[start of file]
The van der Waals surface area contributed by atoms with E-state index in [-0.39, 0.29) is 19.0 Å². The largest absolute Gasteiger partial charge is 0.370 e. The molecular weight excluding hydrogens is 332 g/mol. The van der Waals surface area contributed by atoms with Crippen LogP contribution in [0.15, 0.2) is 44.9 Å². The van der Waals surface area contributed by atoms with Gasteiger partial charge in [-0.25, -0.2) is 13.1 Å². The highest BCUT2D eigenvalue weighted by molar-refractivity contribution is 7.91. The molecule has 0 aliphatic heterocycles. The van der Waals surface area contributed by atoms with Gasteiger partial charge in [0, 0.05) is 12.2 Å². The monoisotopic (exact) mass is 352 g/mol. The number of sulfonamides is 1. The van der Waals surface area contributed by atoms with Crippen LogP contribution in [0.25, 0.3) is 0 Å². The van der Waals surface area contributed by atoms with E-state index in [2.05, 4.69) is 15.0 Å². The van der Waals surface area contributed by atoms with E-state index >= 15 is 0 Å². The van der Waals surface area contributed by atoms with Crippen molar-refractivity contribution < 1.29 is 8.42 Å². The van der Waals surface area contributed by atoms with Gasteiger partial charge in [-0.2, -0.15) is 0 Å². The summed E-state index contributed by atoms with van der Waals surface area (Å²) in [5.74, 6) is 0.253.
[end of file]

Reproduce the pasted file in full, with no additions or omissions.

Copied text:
The van der Waals surface area contributed by atoms with E-state index in [-0.39, 0.29) is 19.0 Å². The largest absolute Gasteiger partial charge is 0.370 e. The molecular weight excluding hydrogens is 332 g/mol. The van der Waals surface area contributed by atoms with Crippen LogP contribution in [0.15, 0.2) is 44.9 Å². The van der Waals surface area contributed by atoms with Gasteiger partial charge in [-0.25, -0.2) is 13.1 Å². The highest BCUT2D eigenvalue weighted by molar-refractivity contribution is 7.91. The molecule has 0 aliphatic heterocycles. The van der Waals surface area contributed by atoms with Gasteiger partial charge in [0, 0.05) is 12.2 Å². The monoisotopic (exact) mass is 352 g/mol. The number of sulfonamides is 1. The van der Waals surface area contributed by atoms with Crippen LogP contribution in [0.25, 0.3) is 0 Å². The van der Waals surface area contributed by atoms with E-state index in [2.05, 4.69) is 15.0 Å². The van der Waals surface area contributed by atoms with E-state index >= 15 is 0 Å². The van der Waals surface area contributed by atoms with Crippen molar-refractivity contribution < 1.29 is 8.42 Å². The van der Waals surface area contributed by atoms with Gasteiger partial charge in [-0.2, -0.15) is 0 Å². The summed E-state index contributed by atoms with van der Waals surface area (Å²) in [5.74, 6) is 0.253.